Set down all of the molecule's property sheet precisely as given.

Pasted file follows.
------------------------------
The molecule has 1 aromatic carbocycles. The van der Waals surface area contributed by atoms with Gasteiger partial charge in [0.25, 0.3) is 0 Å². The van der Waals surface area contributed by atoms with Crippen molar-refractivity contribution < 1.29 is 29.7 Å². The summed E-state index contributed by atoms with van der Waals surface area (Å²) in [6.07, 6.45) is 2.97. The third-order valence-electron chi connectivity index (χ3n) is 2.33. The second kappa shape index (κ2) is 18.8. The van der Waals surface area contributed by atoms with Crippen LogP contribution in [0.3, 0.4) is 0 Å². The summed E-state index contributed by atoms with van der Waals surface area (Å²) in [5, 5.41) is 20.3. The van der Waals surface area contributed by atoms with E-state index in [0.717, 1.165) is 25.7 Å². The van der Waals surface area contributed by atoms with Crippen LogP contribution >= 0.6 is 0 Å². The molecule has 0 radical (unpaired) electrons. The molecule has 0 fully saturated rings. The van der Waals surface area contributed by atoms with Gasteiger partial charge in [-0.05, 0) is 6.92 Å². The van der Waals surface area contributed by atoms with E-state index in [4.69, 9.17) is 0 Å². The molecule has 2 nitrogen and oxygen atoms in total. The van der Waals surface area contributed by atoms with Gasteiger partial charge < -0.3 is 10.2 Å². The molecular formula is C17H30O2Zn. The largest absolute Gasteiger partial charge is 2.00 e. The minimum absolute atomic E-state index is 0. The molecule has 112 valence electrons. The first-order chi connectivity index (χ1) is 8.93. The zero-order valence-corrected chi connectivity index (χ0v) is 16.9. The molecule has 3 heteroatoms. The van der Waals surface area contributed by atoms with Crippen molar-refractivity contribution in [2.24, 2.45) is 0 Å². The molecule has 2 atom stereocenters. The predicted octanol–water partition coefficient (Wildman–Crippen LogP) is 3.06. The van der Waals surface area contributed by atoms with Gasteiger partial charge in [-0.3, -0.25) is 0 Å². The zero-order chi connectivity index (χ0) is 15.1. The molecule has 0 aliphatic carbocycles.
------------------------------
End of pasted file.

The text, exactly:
The molecule has 1 aromatic carbocycles. The van der Waals surface area contributed by atoms with Gasteiger partial charge in [0.25, 0.3) is 0 Å². The van der Waals surface area contributed by atoms with Crippen molar-refractivity contribution < 1.29 is 29.7 Å². The summed E-state index contributed by atoms with van der Waals surface area (Å²) in [6.07, 6.45) is 2.97. The third-order valence-electron chi connectivity index (χ3n) is 2.33. The second kappa shape index (κ2) is 18.8. The van der Waals surface area contributed by atoms with Crippen LogP contribution in [0.3, 0.4) is 0 Å². The summed E-state index contributed by atoms with van der Waals surface area (Å²) in [5, 5.41) is 20.3. The van der Waals surface area contributed by atoms with E-state index in [0.717, 1.165) is 25.7 Å². The van der Waals surface area contributed by atoms with Crippen LogP contribution >= 0.6 is 0 Å². The molecule has 0 radical (unpaired) electrons. The molecule has 0 fully saturated rings. The van der Waals surface area contributed by atoms with Gasteiger partial charge in [-0.05, 0) is 6.92 Å². The van der Waals surface area contributed by atoms with E-state index in [4.69, 9.17) is 0 Å². The molecule has 2 nitrogen and oxygen atoms in total. The van der Waals surface area contributed by atoms with Gasteiger partial charge < -0.3 is 10.2 Å². The molecular formula is C17H30O2Zn. The largest absolute Gasteiger partial charge is 2.00 e. The minimum absolute atomic E-state index is 0. The molecule has 112 valence electrons. The first-order chi connectivity index (χ1) is 8.93. The zero-order valence-corrected chi connectivity index (χ0v) is 16.9. The molecule has 3 heteroatoms. The van der Waals surface area contributed by atoms with Crippen molar-refractivity contribution in [2.24, 2.45) is 0 Å². The molecule has 2 atom stereocenters. The predicted octanol–water partition coefficient (Wildman–Crippen LogP) is 3.06. The van der Waals surface area contributed by atoms with Gasteiger partial charge in [-0.3, -0.25) is 0 Å². The zero-order chi connectivity index (χ0) is 15.1. The molecule has 0 aliphatic carbocycles.